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Cochrane mixed curling doubles team win U21 provincials

Subasthika Thangadurai and Ky Macaulay, who play out of the Cochrane Curling Club, came home from the U21 Alberta provincial tournament over the weekend as champions

Subasthika Thangadurai and Ky Macaulay are this year's mixed-doubles provincial champions in the U21 division.

The duo, who play out of the Cochrane Curling Club, came out on top among 34 other teams at the Alberta provincial tournament in triple knockout play at the Thistle Curling Club in Edmonton this past weekend. 

"We were expecting some tough competition," said Thangadurai. "The ice conditions were a little interesting to read, but we picked up on it pretty fast."

The team faced off against the Airdrie-based team of Myla Plett and Evan Crough in the final draw, winning with a score of 9-5.

They were pitted against the team in a final just a few weeks before at an event in Sherwood Park, where the Cochrane team narrowly beat Plett and Crough.

"That was like a rematch from the last mixed-doubles events final we had with them," said Macaulay. "It was really cool to see them again because are good friends with them.

"It was a close game and we just beat them on a couple inches to come out on top."

Thangadurai said the biggest challenge she and her teammate of three years contended with was remaining consistent in their play and keeping the lines of communication open. 

"That really helped us keep our spirits up, even if we got down a couple points here and there," she said.

"We didn't want to underestimate any of our competition, there's a lot of good teams, and we know a lot of the teams — we are friends with a lot of the people who played."

Thangadurai and Macaulay were joined at provincials by other Cochrane-based curlers including Jessica Wrtychowski and Zoe Cinnamon.

Thangadurai plays lead on Wrtychowski's women's team and Cinnamon is a former mixed-doubles teammate of Macaulay. 

The team met the duo of Cinnamon and Benjamin Morin in the provincial semi final, where they beat them 9-3.

"Curling is such a close knit community and we all know each other," said Macaulay. "Anyone could have taken that provincial title, we're all good curlers and we were all there for the same thing."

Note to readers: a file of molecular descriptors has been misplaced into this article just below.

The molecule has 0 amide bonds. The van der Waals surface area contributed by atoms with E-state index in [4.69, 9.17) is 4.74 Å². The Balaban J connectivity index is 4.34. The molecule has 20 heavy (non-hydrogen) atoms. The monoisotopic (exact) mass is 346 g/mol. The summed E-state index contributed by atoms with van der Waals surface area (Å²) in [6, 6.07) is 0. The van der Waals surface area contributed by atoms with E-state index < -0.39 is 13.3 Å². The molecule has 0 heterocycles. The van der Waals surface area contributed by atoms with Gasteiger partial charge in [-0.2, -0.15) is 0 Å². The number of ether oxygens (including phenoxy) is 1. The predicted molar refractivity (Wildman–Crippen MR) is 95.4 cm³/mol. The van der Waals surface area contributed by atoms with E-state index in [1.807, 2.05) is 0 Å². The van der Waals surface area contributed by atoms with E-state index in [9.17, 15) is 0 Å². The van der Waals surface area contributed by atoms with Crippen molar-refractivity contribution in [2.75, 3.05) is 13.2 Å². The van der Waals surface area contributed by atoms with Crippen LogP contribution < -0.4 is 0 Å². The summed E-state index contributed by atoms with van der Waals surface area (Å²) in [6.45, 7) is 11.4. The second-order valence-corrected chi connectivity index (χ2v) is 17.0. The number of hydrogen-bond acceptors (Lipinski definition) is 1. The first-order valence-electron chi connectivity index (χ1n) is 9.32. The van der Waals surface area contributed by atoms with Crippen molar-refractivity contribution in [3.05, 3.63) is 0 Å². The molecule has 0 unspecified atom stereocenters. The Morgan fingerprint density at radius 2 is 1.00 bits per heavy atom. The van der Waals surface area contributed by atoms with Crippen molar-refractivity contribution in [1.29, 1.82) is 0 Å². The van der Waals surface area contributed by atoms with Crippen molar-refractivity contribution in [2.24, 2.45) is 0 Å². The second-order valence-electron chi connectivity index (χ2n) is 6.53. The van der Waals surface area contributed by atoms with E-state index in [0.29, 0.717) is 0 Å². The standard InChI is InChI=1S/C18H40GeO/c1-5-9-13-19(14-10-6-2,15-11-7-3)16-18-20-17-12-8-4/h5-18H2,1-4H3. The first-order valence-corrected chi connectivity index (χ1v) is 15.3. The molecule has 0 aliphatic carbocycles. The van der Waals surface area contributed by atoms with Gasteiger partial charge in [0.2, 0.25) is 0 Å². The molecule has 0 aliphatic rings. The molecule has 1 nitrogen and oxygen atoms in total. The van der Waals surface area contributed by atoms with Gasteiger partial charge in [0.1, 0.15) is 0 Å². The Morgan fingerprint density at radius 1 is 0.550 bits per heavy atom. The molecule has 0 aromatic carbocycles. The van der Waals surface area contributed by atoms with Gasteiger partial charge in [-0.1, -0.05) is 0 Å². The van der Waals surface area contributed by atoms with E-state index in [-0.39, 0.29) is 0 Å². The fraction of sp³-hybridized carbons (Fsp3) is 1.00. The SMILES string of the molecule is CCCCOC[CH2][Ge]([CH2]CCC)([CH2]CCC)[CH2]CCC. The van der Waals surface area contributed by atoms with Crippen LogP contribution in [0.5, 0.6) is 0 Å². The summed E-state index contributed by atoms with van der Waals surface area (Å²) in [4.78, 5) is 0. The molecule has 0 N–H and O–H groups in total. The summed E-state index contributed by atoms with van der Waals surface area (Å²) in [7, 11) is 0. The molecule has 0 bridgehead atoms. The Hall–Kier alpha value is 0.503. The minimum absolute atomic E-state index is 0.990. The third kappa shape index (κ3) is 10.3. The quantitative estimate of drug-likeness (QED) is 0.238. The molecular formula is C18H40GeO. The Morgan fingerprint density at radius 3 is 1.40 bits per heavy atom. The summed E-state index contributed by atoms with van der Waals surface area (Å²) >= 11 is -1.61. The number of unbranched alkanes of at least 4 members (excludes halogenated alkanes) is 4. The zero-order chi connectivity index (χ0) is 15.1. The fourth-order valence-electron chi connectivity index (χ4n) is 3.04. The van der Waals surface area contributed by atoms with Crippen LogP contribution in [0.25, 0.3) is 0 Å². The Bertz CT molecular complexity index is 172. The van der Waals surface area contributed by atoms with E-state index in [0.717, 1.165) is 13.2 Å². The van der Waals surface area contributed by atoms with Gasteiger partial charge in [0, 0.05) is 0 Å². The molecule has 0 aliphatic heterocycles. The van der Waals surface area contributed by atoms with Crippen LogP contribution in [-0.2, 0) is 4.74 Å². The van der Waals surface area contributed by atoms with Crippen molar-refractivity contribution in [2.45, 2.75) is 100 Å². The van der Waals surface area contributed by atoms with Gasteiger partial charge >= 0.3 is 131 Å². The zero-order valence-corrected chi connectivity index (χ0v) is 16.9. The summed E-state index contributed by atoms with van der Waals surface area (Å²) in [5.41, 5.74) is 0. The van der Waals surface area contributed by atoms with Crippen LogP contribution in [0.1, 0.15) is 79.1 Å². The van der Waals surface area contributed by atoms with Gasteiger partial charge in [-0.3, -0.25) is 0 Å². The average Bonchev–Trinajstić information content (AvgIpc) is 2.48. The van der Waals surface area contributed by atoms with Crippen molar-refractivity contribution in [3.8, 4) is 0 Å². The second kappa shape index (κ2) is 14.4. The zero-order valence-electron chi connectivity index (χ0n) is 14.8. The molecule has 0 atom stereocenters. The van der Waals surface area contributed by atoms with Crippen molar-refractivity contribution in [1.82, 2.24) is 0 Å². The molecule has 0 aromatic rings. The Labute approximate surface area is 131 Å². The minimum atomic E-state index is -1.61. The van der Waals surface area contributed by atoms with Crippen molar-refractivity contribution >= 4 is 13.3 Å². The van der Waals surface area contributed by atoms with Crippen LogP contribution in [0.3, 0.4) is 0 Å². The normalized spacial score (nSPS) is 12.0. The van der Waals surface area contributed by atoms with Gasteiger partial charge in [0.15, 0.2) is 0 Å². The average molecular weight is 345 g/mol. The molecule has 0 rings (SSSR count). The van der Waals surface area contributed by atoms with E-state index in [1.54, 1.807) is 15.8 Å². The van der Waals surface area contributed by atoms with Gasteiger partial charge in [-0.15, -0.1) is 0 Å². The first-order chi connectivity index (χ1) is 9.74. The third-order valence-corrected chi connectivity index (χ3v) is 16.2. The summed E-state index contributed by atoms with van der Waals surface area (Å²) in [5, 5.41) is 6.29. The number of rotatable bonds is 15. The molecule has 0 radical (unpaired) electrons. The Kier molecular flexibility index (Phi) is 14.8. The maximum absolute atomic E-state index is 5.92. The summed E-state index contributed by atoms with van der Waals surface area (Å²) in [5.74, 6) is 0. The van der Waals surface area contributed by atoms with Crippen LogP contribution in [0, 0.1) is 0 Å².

Team coach Gord Copithorne said it was phenomenal to see the level of professionalism demonstrated by so many of the young curlers in attendance.

"Their level of composure was extremely high," he said. "It exceeded what I expected from a bunch of kids between 18 and 20 years old."

Competing on a stage like provincials, it's easy to let emotions get in the way, Copithorne added.

There was a moment near the end of the final where Macaulay was about to make a complicated shot and his coach reminded him where he was. 

"Ky's answer was 'It's all good, I'm chilling,'" laughed Copithorne. "It was a funny thing to say in the moment but the message was profound."

Thangadurai, who is a 20-year-old student at the University of Calgary, described their provincial victory as the "cherry on top" of what has been a great tenure in junior curling.

Though she not be eligible to play in the junior division next year, Thangadurai said she has plans to continue in the adult category, having been an avid curler since she was in the fifth grade.

Macaulay, who attends Mount Royal University, will be searching for a new partner to continue his competitive junior career with and said he will miss meeting with his teammate one or twice a week, both on and off of the ice.

"I couldn't have asked for a better teammate," he said. "We have the same passion and the same drive for curling and school."

Copithorne said he felt it was worth acknowledging Cochrane's presence at the tournament, given how many talented players were in attendance and how far some of the other locals made it.

"There are some very strong competitors coming out of a small little town like Cochrane," he said. "The whole community deserves a compliment, if you will, for being able to put it all together."